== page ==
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GenderMasculine
UsageEnglish
PronouncedPron.JEM-ee
[key]

Meaning & History

Diminutive of JEREMY (and formerly of JAMES).
VariantsJez, Jezza, Jamey, Jay, Jem, Jere, Jerry, Jim, Jae
DiminutivesJimi, Jimmie, Jimmy
Other Languages & CulturesYakub, Yaqoob, Yaqub Arabic Hagop, Hakob Armenian Jakes Basque Jacob, James, Jeremiah, Jeremy Biblical Iakobos, Ieremias Biblical Greek Yaakov, Yirmiyahu Biblical Hebrew Hieremias, Iacobus Biblical Latin Yakov Bulgarian Jaume, Jaumet Catalan Jago Cornish Jakov, Jakša Croatian Jakub Czech Jacob, Jakob, Ib, Jeppe Danish Jacob, Jacobus, Jakob, Sjaak, Cobus, Coos, Jaap, Kobe, Kobus, Koos Dutch Jaagup, Jaak, Jaakob Estonian Jákup Faroese Jeremias, Jorma, Jaakko, Jaakob, Jaakoppi, Jarkko, Jarmo, Jere Finnish Jacques, Jérémie, Jacky French Iago, Xacobe, Xaime Galician Iakob, Koba Georgian Jakob, Jeremias, Jockel German Iakovos Greek Yakubu Hausa Iakopa, Kimo Hawaiian Yaakov, Yakov, Akiba, Akiva Hebrew Jakab, Jákob Hungarian Jakob Icelandic Séamus, Shamus, Sheamus, Séamas Irish Giacomo, Iacopo, Jacopo, Giacobbe, Lapo Italian Jacob Jewish Iacomus, Jacobus Late Roman Jokūbas Lithuanian Jakov Macedonian Hemi Maori Jacob, Jakob Norwegian Jakub, Kuba Polish Iago, Jaime, Jeremias, Jacó Portuguese Iacob Romanian Yakov, Yasha Russian Seumas, Jamie Scottish Jakov, Jakša Serbian Jakub Slovak Jakob, Jaka, Jaša Slovene Jacobo, Jaime, Jeremías, Yago Spanish Jacob, Jakob Swedish Yakup Turkish Yakiv Ukrainian Iago Welsh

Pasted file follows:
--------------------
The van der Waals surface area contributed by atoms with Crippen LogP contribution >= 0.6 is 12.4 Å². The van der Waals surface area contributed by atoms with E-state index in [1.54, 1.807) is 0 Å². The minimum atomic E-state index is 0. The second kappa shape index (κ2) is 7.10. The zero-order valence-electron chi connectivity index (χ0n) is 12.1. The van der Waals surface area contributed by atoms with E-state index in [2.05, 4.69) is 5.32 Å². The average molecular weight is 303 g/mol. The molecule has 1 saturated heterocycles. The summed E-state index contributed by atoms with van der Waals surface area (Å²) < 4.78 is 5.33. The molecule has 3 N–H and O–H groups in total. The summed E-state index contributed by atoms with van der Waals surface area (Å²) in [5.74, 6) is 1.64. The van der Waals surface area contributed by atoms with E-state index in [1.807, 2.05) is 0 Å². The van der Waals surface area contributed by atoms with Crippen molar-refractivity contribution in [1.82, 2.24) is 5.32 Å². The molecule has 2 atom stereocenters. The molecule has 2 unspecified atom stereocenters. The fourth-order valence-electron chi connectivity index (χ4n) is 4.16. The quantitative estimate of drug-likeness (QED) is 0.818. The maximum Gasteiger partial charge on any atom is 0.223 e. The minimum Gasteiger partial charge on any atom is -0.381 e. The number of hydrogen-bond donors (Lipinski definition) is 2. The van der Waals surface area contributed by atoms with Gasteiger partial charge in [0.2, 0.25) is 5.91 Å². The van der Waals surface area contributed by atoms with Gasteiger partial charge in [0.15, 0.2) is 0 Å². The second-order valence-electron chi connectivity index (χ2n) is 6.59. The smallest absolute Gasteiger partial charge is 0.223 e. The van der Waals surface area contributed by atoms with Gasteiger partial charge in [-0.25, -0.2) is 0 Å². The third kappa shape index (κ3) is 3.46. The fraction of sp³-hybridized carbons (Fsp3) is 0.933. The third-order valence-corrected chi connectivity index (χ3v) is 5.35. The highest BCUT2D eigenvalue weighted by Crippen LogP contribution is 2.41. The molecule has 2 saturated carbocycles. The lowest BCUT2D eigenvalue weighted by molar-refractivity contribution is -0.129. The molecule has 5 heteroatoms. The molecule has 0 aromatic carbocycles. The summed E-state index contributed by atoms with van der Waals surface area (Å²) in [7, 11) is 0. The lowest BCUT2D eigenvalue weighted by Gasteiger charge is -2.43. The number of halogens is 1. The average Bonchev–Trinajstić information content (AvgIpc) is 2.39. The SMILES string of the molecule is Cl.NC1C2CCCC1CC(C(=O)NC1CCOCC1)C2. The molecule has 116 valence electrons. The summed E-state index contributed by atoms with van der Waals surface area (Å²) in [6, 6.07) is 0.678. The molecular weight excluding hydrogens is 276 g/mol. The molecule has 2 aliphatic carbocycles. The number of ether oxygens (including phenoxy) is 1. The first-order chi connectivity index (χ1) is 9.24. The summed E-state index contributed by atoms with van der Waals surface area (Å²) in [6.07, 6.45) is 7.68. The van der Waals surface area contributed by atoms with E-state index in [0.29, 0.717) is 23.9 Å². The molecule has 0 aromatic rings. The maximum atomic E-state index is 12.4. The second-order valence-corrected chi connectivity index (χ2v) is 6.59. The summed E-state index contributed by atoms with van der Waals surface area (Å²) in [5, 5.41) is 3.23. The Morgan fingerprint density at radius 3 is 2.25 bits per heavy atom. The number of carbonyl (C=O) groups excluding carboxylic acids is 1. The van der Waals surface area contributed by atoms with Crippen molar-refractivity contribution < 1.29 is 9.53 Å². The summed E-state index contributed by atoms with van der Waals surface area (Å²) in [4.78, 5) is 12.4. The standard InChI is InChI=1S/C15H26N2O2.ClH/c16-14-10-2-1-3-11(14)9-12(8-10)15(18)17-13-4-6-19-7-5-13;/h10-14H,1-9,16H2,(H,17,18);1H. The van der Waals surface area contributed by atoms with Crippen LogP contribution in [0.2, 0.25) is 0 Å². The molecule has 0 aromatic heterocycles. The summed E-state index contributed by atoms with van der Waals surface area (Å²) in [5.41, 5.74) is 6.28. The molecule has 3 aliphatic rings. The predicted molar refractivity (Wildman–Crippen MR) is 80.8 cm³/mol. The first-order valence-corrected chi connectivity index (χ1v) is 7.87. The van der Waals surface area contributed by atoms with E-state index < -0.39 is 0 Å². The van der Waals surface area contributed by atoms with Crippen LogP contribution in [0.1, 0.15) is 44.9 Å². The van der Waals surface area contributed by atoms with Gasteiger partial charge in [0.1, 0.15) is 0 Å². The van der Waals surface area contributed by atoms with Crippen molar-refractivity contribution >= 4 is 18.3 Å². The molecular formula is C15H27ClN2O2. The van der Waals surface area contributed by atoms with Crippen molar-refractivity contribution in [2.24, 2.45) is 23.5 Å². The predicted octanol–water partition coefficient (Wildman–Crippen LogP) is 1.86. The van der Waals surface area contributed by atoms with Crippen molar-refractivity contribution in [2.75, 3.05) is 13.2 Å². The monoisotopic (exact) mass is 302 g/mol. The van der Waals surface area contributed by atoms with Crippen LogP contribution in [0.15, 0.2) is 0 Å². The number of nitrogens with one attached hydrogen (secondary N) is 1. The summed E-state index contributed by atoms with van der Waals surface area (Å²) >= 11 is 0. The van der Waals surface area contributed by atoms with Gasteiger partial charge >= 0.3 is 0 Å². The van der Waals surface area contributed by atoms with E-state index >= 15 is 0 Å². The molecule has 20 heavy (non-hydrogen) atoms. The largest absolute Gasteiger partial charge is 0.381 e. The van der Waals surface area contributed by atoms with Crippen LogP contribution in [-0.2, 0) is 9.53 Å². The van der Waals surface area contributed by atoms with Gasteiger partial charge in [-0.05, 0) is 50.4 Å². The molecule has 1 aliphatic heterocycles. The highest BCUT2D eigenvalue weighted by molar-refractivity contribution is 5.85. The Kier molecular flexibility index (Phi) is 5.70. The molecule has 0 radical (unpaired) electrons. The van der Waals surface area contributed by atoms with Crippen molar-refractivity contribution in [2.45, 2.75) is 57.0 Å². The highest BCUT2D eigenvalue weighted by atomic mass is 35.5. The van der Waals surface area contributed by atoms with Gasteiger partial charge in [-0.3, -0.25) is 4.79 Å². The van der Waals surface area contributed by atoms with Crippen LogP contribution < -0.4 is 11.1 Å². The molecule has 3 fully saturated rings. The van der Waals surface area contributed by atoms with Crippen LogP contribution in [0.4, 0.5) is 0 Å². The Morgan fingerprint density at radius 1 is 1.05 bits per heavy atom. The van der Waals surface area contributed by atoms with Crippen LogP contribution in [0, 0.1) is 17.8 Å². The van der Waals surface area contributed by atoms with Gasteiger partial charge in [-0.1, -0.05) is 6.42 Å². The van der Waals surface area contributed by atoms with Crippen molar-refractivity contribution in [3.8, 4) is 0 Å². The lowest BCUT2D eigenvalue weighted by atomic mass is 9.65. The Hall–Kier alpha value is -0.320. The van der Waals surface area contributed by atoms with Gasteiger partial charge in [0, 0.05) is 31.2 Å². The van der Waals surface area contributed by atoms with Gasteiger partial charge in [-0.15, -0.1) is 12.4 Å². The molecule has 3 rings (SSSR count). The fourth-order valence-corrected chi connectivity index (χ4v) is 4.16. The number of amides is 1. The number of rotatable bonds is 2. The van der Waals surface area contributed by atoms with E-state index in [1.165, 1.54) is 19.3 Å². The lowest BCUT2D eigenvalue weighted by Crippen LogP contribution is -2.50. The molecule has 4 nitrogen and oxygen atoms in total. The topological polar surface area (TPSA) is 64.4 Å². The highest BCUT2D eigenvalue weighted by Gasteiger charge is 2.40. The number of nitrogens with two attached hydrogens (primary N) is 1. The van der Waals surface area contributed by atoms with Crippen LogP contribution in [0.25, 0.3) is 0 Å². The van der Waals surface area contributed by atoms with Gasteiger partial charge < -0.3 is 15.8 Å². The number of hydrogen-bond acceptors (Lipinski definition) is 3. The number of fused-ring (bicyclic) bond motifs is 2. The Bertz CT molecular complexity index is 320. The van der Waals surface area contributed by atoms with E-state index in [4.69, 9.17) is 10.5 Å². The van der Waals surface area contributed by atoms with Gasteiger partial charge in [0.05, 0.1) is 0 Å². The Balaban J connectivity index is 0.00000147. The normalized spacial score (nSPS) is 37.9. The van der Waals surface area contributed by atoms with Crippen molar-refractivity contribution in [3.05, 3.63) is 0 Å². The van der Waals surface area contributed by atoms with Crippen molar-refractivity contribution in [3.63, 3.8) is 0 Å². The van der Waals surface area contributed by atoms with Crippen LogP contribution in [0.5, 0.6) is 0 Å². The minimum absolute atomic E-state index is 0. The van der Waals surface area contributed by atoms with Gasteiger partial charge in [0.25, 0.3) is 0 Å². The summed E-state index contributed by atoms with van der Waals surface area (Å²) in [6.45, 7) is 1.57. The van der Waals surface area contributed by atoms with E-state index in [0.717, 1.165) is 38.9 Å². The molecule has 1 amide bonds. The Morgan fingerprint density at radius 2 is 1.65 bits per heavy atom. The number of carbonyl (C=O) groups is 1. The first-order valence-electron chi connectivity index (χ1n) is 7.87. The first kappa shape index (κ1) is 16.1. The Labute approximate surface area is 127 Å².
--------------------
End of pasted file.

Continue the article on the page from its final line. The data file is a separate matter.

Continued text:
User SubmissionJemmy

Categories

Charles Dickens characters, diminutives
Entry updated July 27, 2015   Contribute